To me, it’s still a simple issue. Every parent wants to defend their children against spurious accusations and unfair situations, but every parent should realize that their children are not infallible, and that sometimes their children need to learn to be responsible for themselves. The children attacked a police officer, causing the officer to use non-lethal (though painful, from what I hear) means to subdue them. What made the girls think it was proper behavior to brawl and attack an officer? Why did they think they were going to get away with it? Because they knew they would. And that’s sad.
As a side note from this issue, many people around here are now talking about getting tasers for personal protection. I was trained in the use of various firearms as well as very basic hand-to-hand and bladed weapon combat, and I’d personally rather have a taser in my house than a handgun or a knife.
1. “Hmmm… Our nation’s vice president has somehow managed to put the ‘ick’ in ‘Dick.'” (I stole that one from a comment I left on Leonesse’s blog. Is that plagiarism?)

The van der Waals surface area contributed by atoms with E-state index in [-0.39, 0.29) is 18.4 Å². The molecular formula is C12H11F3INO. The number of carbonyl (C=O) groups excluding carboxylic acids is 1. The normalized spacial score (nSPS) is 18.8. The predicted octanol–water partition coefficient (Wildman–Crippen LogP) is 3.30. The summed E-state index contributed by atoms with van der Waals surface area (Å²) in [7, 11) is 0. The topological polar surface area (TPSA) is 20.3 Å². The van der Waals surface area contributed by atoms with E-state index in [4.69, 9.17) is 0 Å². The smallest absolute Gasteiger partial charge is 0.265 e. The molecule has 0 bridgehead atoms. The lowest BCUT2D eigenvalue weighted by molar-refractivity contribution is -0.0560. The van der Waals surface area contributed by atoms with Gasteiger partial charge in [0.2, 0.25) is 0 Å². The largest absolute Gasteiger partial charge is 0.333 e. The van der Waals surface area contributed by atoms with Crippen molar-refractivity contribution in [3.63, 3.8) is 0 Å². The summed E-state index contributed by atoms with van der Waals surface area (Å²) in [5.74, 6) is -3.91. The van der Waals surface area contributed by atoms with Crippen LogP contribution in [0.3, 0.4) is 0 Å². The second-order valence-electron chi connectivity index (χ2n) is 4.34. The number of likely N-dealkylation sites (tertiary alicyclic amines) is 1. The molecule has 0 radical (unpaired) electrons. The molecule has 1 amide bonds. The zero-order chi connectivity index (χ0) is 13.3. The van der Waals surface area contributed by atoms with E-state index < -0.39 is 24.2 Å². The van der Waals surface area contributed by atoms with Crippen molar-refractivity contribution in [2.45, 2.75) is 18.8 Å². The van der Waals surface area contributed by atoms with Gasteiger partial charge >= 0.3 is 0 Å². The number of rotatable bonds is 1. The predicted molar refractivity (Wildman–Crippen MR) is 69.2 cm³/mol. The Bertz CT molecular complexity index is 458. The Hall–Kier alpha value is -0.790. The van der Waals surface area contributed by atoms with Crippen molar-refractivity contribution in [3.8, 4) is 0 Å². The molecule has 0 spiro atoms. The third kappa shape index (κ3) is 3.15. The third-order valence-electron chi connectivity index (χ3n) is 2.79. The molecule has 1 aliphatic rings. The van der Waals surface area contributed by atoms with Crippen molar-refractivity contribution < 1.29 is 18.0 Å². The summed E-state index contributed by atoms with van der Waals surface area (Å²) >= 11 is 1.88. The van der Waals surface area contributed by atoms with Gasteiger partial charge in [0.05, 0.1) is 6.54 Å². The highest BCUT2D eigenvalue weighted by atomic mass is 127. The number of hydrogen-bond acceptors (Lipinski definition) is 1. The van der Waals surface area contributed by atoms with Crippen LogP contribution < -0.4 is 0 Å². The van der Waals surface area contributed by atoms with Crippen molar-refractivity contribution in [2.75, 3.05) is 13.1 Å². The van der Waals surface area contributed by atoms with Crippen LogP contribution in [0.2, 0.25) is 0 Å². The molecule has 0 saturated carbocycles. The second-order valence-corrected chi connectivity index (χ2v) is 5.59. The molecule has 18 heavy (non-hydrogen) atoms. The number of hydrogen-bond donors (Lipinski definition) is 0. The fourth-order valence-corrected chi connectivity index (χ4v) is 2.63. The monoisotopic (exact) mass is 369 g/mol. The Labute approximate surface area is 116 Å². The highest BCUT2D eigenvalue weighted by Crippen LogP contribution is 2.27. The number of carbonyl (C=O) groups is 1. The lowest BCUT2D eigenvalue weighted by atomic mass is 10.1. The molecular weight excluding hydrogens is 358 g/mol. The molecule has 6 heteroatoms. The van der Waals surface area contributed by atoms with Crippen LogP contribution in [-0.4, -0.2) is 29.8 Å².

2. I overheard someone say, “I can’t afford to get my medicine because I have to pay my insurance bill. Too bad my insurance won’t cover my medicine.” That made me sad. Then I petted a puppy and I was happy again.
3. Speaking of insurance, my neighbor has lived in his house for over 50 years. He’s paid homeowners’ insurance the whole time. Fifty years. A few days ago an arsonist hit his house (his son’s girlfriend got mad and lit a bed on fire in the middle of the night). They estimate the damage at $15,000. The man’s insurance will give him $5,500. That just ain’t right. Fifty years of paying premiums should get you a bit more than that. We need more governmental oversight on just how much profit the insurance companies can legally take. We’re getting bled to death here.
4. You’ll never regret doing the right thing. That concept often surprises me. I’m happy Ma and Pa taught me that.
A Pleasant Surprise and a Small Disappointment
The pleasant surprise was a phone call from one of the candidates. Living in Iowa, I get a fair number of these calls. “Hello, I represent so-and-so’s campaign, and we’d like to know who you’re planning to vote for…” They usually lead into a ten-minute long spiel that I don’t want to listen to (I know, for the most part, what the candidates have done).